HIP Rating: 2.5 Out of 5 Stars
Amidst many atrocities and stories that world refuses to talk about at great length, there is one that is attached to the narrative of Pakistan. That is the story of how Bangladesh was formed, and Pakistan lost its eastern satellite in one of the bloodiest stories in the nation’s history. Now, 50 years after the fall of Dhaka, the story returns to the minds of the citizens, via Nabeel Qureshi’s latest stint, Khel Khel Mein.
Starring Bilal Abbas Khan as Saad Sikander – a devil-may-care youngster with a heart enamoured by theatre, and Sajal Aly as Zara Karamullah – a studious girl-next-door with a family lineage linked to East Pakistan, the film directed by ace filmmaker Nabeel Qureshi and produced by Fizza Ali Meerza explores the many lost nuances of the history that we only attribute one page to in our textbooks.
The story begins with raising a question about just what exactly happened in the Eastern satellite of Pakistan. It – through Zara and Saad’s mischievous friendship and collective zeal for theatre – brings forward a story that leads from a college-life drama to them going into a real life one when they decide to participate in an annual drama competition in Dhaka, where all of the regional countries are invited to perform their plays. As luck would have it, despite odds, the team from Pakistan – studying at a prestigious institution – gets the chance to perform.
The first half is just that – a buildup to what’s yet to come. We see during this half, a growth in character for Saad, who finally realises that theatre could be a deep medium to work on, after which he befriends his frenemy Zara. During this half, we also find many voices of dissent that are against going to Dhaka and performing a play that they deem is against the discourse about the fall of Dhaka. Showing a dichotomy, Nabeel tries to explore how two generations share different views about the same situation – one where the people who saw the fall do not want to talk about it, and the other, who was brought after the separation, want to know what exactly happened.
Post intermission, all of this is once and for all answered. We see the team from Pakistan reaching erstwhile East Pakistan, and modern day, Bangladesh, where they do not exactly get their hero’s welcome. We see a nation that is deeply hurt by the past, and one where Pakistani’s are rather unwelcome. However, there does seem to be some warming up, as the film explores regional politics through the representation of countries through teams from India and Bangladesh. Here, we see a lot of patriotic, borderline jingoist writing coming into play, as all sides strive to show their country is best.
Things go on chauvinistically for the rest of the film, which also veers into another narrative of Zara, trying to locate her long-lost grandfather (Manzar Sehbai), who is an unbeknownst victim of a war surrounding him. Culminating into Zara finding her grandpa, and the host country questioning Pakistan’s involvement into the competition, things come to a climax with the khel or performance finally being done on the proscenium arch.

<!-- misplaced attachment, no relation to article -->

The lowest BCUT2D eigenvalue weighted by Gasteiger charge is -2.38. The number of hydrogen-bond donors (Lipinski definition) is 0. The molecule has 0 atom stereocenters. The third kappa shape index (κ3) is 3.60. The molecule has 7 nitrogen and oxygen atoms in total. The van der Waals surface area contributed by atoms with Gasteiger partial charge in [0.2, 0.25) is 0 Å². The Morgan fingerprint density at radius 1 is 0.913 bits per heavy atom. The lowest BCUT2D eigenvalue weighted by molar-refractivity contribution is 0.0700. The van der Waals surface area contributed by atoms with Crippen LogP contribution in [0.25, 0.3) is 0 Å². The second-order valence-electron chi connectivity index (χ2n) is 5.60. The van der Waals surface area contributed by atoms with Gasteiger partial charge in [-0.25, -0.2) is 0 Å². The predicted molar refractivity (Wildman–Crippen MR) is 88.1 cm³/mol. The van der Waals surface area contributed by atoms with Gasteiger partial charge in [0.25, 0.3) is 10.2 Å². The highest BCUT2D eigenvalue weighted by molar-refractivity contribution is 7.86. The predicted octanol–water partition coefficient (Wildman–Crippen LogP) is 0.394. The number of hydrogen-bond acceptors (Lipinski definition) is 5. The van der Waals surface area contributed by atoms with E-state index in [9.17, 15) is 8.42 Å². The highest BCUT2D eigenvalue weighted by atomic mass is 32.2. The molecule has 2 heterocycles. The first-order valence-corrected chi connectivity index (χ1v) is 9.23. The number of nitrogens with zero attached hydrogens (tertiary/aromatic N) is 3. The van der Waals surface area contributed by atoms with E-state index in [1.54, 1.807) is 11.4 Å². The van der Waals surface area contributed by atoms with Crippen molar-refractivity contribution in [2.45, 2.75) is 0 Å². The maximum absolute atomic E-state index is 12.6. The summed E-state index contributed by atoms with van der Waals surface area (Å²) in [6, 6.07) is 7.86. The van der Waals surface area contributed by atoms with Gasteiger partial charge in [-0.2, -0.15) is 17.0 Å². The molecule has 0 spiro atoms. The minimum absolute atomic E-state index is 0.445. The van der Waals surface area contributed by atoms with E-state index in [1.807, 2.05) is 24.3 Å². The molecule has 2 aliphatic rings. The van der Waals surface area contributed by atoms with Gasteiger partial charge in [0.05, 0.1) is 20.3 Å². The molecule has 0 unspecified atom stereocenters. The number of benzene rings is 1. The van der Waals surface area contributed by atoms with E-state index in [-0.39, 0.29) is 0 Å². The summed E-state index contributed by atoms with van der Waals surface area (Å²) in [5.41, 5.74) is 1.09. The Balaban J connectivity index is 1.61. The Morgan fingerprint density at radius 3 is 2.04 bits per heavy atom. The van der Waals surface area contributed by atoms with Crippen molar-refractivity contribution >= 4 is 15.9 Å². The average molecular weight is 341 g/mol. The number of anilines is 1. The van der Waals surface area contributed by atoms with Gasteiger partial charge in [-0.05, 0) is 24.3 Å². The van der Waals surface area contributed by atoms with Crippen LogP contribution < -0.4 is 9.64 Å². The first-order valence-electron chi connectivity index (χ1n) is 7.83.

Questioning the involvement of many obscure elements of the region, and the blatant Indian covert operations into breaking Pakistan into two, the theatre performance through its goosebump inducing moments talks about how a country and its citizens turned from loving each other into being sworn enemies. The play, ends with auditorium roaring with applause – mimicking also how possibly every Pakistan would also feel at the end of it as well.
The film, through all of these elements and plot structures, does one thing and one thing alone – it brings forward the belief that we as Pakistanis, are also allowed to put our point of view across about what the actual history looked like. Nabeel, does a brilliant job here by portraying Pakistan’s perspective on the war. There needs to be such a story told because it is also a right for every citizen to understand that many actions were taken by global players in the loss of East Pakistan.
The film however, has things going wrong for it as well. While one can applaud it for great acting and a story that has been done tastefully, there are elements which are far from great. The editing or rather the pace of the film is inherently flawed. Things jump from one scene to another without any care about what was previously happening. Arcs, too, are weak and most characters only have one shade in them, which is either black or white. The ensemble cast too, has been wasted. None of the talented debuting or one-film-old actors are used properly. They are placeholders and one trick ponies who honestly, could have been given better roles. Nabeel really does need to realise the ensemble can also be as important as the main leads.
If that’s not enough, there’s unnecessary addition of tons of jingoism which has been used a ploy to make people laugh or feel patriotic about their nation. This could really have been done without doing so.
It is a film with its heart in the right place, but with an execution that really needed to be polished before being released. An intellectual film with a dash of masala elements can still look much better than what Khel Khel Mein eventually turns out to be.
All in all, watch it for the fact that it raises a question that for half a century was hidden under wraps, and perhaps, learn to love the flaws this Nabeel Qureshi film makes without him realizing them.